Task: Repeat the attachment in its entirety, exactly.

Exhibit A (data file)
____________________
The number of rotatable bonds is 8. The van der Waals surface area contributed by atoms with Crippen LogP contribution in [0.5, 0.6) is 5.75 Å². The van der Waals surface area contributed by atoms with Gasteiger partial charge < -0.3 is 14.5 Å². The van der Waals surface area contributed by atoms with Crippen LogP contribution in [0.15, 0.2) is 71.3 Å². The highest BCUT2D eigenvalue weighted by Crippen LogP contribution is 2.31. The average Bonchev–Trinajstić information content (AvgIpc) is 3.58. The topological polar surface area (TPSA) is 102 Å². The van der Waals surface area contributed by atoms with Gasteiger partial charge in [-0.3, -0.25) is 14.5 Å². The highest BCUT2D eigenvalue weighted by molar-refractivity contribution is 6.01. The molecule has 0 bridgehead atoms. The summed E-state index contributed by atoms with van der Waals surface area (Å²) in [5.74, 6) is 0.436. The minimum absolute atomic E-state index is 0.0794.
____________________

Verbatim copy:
The number of rotatable bonds is 8. The van der Waals surface area contributed by atoms with Crippen LogP contribution in [0.5, 0.6) is 5.75 Å². The van der Waals surface area contributed by atoms with Gasteiger partial charge < -0.3 is 14.5 Å². The van der Waals surface area contributed by atoms with Crippen LogP contribution in [0.15, 0.2) is 71.3 Å². The highest BCUT2D eigenvalue weighted by Crippen LogP contribution is 2.31. The average Bonchev–Trinajstić information content (AvgIpc) is 3.58. The topological polar surface area (TPSA) is 102 Å². The van der Waals surface area contributed by atoms with Gasteiger partial charge in [-0.3, -0.25) is 14.5 Å². The highest BCUT2D eigenvalue weighted by molar-refractivity contribution is 6.01. The molecule has 0 bridgehead atoms. The summed E-state index contributed by atoms with van der Waals surface area (Å²) in [5.74, 6) is 0.436. The minimum absolute atomic E-state index is 0.0794.